Nothing new here. The Hunker Leaders of the old Line are down hearted. It becomes daily more and more apparent that no one of them can unite the democratic party. One of them remarked to me the other day that the democratic party was broken up for ten years to come. I told I thought we should be able to unite on true principles in two or three years: but he didn't seem desirous of that.

Shew this to Pardee and give my best regards to him.

* Lent by Mr. Homer E. Stewart, Warren, Ohio.

SOURCE: Diary and correspondence of Salmon P. ChaseAnnual Report of the American Historical Association for the Year 1902, Vol. 2, p. 230-2

Diary of Gideon Welles: Tuesday, October 13, 1863

No news from the front. President read this noon a dispatch from Meade, written last night, in which he says if the Rebels do not attack him to-day, he will attack them. I doubt it. He cannot do much on the offensive except under orders. As second in command or in any capacity under an intelligent superior, I think Meade would do well. He will never have another such opportunity to do the Rebels harm as when he supinely let Lee and his army cross the Potomac and escape unmolested.

The elections in Ohio and Pennsylvania absorb attention. The President says he feels nervous. No doubts have troubled me. An electioneering letter of McClellan in favor of Woodward for Governor of Pennsylvania, written yesterday, is published. It surprises me that one so cautious and intelligent as McC. should have been so indiscreet and unwise. The letter can do him no good, nor can it aid Woodward, who is a party secessionist. It is a great mistake, and must have been extorted from McClellan by injudicious partisan friends, under the mistaken idea that his personal influence might control the election. What errors prevail in regard to personal influence among party men! A good and wise man can do but little on the day of election, particularly in a bad cause. He can often aid in a good one by confirming the rightminded who are timid and may hesitate and doubt. McClellan lost balance when he wrote this letter.

Preston King spent the evening with me. Young Ulric Dahlgren called. The gallant fellow lost a leg at Gettysburg and is just recovering, so that he gets around on crutches. It is the first of his calls, and King was wonderfully interested in him — affected to tears — and listened to his modest accounts with the earnestness of a child.

SOURCE: Gideon Welles, Diary of Gideon Welles, Secretary of the Navy Under Lincoln and Johnson, Vol. 1: 1861 – March 30, 1864, p. 469-70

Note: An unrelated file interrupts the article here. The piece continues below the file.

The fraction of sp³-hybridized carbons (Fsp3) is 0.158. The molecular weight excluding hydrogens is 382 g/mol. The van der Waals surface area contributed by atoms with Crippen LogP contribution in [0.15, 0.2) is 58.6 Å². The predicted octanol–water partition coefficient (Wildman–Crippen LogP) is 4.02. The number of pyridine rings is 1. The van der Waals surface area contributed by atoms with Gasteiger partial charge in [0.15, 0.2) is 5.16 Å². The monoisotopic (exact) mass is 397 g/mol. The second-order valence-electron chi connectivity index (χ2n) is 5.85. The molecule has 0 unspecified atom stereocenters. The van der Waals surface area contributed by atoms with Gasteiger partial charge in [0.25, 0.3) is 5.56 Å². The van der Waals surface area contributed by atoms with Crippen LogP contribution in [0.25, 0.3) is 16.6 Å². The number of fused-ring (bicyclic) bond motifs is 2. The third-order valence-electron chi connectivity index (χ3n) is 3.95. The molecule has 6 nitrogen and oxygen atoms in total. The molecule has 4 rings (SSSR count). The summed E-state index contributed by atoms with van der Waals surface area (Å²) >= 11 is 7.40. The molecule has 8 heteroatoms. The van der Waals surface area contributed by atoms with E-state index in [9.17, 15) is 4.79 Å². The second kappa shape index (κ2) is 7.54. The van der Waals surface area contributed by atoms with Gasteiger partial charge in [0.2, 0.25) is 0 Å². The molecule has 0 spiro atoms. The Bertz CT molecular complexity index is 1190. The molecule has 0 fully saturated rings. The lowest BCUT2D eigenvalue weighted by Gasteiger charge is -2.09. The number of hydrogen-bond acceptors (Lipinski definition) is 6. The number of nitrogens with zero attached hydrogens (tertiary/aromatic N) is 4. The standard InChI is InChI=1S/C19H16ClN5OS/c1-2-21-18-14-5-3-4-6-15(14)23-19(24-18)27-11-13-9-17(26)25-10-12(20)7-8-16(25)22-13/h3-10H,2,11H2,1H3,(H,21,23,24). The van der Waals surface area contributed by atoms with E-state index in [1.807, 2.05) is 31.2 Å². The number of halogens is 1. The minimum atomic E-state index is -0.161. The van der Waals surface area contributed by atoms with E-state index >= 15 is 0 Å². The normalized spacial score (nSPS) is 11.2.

Diary of Colonel Rutherford B. Hayes: Thursday, March 26, 1863

A cold, rainy day. Last night the coldest of the season. Yesterday with Dr. Joe and four oarsmen rowed in his large skiff up Elk, three or four miles; caught in a wild storm of rain and sleet.

Had a dispatch today from Captain Simmonds at Gauley; he reports rumors of an early advance on all our posts. "Sensational!" General Scammon in a "stew" about it.

SOURCE: Charles Richard Williams, editor, Diary and Letters of Rutherford Birchard Hayes, Volume 2, p. 397

Monday, October 16, 2017

Diary of 1st Sergeant John L. Ransom: July 17, 1864

Cords contracting in my legs and very difficult for me to walk — after going a little ways have to stop and rest and am faint, Am urged by some to go to the hospital but don't like to do it; mess say had better stay where I am, and Battese says shall not go and that settles it. Jimmy Devers anxious to be taken to the hospital but is pursuaded to give it up. Tom McGill, another Irish friend, is past all recovery; is in another part of the prison. Many old prisoners are dropping off now this fearful hot weather; knew that July and August would thin us out; cannot keep track of them in my disabled condition. A fellow named Hubbard with whom I have conversed a good deal, is dead; a few days ago was in very good health, and its only a question of a few days now with any of us. Succeeded in getting four small onions about as large as hickory nuts, tops and all for two dollars Confederate money. Battese furnished the money but won't eat an onion; ask him if he is afraid it will make his breath smell? It is said that two or three onions or a sweet potato eaten raw daily will cure the scurvy. What a shame that such things are denied us, being so plenty the world over. Never appreciated such things before but shall hereafter. Am talking as if I expected to get home again. I do.

SOURCE: John L. Ransom, Andersonville Diary, p. 87-8

Chaplain James C. Wyatt to Elizabeth Adams Lusk, September 15, 1862

Sept. 15th, 1862.
Mrs. Lusk: